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The resignation of Matt Hancock a d the closure of West Suffolk Council's office in the town are among this week's topics.


First and foremost, my thanks to the many people who have contacted me to support the proposal for Newmarket to be transferred into Cambridgeshire.

Letters to the Editor
Letters to the Editor

Cllr Alan Sharp was correct in his letter published last week, in that local electoral boundaries come under the jurisdiction of the Local Government Boundary Commission. However, my contention is that the current parliamentary boundary review should work in partnership with the aforementioned boundary commission and not in isolation. The current structure is bureaucracy at its worst.

The reason my colleague, Tom Kerby, and I have highlighted the matter is that we disagree with the merger of Newmarket and Bury St Edmunds to form a new parliamentary constituency. We feel that geographically Newmarket merging with Ely would be eminently more sensible.

Your front-page story last week, regarding the permanent closure of West Suffolk Council’s office here in Newmarket, illustrates again how disadvantaged the town is being stuck out on the edge of Suffolk. The town deserves so much better. Sadly, from a financial viewpoint Suffolk missed the boat by not joining the Combined Authority, which has seen Cambridgeshire benefit by millions of pounds devolved from Government to ensure prosperity and future growth and development.

Cllr Sharp has suggested that during the last five years he has ‘tried’ to influence decisions taken by West Suffolk Council and Suffolk County Council. Perhaps he would care to advise the electorate and the readers of your newspaper how successful he has been.

Peter Cresswell, Peterhouse Drive, Newmarket


On May 19 I wrote a letter, which was published in the Newmarket Journal, headed: How dare you Matt Hancock?

I accused him then of hypocrisy for clapping the NHS on Thursday; for dismally failing NHS workers (and other key workers) over the lack of PPE; for voting against a modest pay rise for nurses; for choosing to spend billions of taxpayers’ money on creeping privatisation of the NHS; for spending billions on private companies to run Test and Trace rather than funding tried and tested local GP and public health services.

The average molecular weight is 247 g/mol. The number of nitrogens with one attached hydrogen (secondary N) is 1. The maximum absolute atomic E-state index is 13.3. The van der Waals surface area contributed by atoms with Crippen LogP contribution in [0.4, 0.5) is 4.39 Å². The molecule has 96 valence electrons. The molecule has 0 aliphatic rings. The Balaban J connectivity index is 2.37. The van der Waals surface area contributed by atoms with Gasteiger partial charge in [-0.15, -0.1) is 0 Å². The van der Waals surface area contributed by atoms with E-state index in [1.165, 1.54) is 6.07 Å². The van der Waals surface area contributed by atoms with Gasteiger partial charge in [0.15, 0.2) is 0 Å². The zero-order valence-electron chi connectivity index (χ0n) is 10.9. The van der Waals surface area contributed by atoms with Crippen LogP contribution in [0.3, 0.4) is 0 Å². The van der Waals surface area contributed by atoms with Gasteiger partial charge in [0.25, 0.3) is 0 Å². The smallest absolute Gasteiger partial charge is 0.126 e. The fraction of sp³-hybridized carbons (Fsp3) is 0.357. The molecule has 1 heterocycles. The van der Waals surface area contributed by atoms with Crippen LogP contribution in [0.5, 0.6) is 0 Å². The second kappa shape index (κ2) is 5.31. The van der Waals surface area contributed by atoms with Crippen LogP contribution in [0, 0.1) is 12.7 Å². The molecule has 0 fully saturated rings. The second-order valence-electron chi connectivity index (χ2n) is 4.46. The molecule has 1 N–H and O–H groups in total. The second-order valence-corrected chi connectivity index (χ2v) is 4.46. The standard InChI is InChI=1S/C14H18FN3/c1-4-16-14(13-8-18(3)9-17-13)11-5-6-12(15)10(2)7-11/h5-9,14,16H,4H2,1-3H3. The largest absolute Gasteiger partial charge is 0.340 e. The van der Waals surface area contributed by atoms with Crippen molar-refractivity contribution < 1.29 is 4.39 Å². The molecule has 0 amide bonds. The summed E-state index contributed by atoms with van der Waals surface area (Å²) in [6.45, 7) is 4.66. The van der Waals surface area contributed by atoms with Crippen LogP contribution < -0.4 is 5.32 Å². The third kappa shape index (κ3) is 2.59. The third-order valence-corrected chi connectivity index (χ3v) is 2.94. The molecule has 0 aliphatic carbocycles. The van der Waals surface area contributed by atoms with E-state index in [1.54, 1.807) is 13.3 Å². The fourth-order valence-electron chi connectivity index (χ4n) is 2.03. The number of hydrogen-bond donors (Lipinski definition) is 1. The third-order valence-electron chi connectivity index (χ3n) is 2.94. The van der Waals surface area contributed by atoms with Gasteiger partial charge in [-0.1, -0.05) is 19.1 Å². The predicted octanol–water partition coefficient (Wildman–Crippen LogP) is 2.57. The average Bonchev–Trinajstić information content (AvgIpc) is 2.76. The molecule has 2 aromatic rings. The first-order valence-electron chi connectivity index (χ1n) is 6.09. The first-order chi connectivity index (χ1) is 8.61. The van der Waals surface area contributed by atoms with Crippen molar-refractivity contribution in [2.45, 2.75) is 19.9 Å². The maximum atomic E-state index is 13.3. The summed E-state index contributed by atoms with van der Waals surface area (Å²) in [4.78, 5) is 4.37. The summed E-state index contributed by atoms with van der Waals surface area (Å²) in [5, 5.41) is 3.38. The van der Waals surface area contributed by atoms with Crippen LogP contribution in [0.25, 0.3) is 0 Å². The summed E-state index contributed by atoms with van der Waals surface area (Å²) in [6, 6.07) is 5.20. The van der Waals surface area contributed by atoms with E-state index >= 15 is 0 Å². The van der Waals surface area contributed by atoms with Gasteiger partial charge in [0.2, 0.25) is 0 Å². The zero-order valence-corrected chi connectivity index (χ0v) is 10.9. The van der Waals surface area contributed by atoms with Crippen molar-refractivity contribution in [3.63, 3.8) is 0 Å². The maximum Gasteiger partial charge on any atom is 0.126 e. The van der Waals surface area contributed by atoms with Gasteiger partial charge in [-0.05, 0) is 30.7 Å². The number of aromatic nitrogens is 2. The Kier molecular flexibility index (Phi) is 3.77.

Since then, we have learnt more about the extent of cronyism and avoidance of democratic scrutiny rife throughout this Tory government. We see almost daily how he and Johnson slide past the truth.

We have learnt, from cross-party evidence, that the test and trace programme (run by his friend Dido Harding) has been at best ineffectual. Matt Hancock at the heart of it. His friends stacking up their profits at the cost of the people of the country.

Under his watch, many thousands of lives have been lost unnecessarily. With his complicity Johnson and the cabinet delayed closing the borders to the new Delta variant, despite knowing about it, in order to stitch up a trade deal with India. We can all see the cases soaring now. May I suggest that his resignation yesterday was way overdue. Let us not forget that his failings go way beyond a bit of sleazy personal dishonesty. He is responsible for far more than that.

Time to resign as MP, Matt Hancock.

Hilary Appleton, Gazeley


Whilst it saddens and disappoints me to hear and read the terrible news about Matt Hancock MP, as health secretary he has overseen the Covid pandemic that hit the country throughout the past year with passion.

He has had to make some very difficult decisions and place restrictions on what as a government were thought best for the population. To flout those rules himself is indefensible and in my opinion to resign was correct with all trust and integrity in Matt Hancock lost.

At present I am a West Suffolk Conservative Association member and in light of the circumstances surrounding this affair I would fully support the de-selection of Matt Hancock as the MP for West Suffolk.

Tom Kerby, Newmarket


Our MP has fallen from grace after an indiscretion within his personal life, to all appearances.

However, matters of national import remain unexplained. Whatever one’s political allegiance, there are some central precepts upon which the concept of democratic representation depends.

It should not need re-iterating that the proceeds of taxation must be spent for the good of the people the citizens. And the current allegations that suggest funds were allotted, via contracts intended to safeguard the lives and health of the British people, to ‘those who knew, rather than those who could’, must be fully investigated.

Public life places an obligation upon its incumbents never more so than when senior political figures are steering their country through a disaster. Mr Hancock must answer for his alleged actions regarding allocation of public money. His private life can remain just that. His public profession must be open to scrutiny.

Linda Johns, Gazeley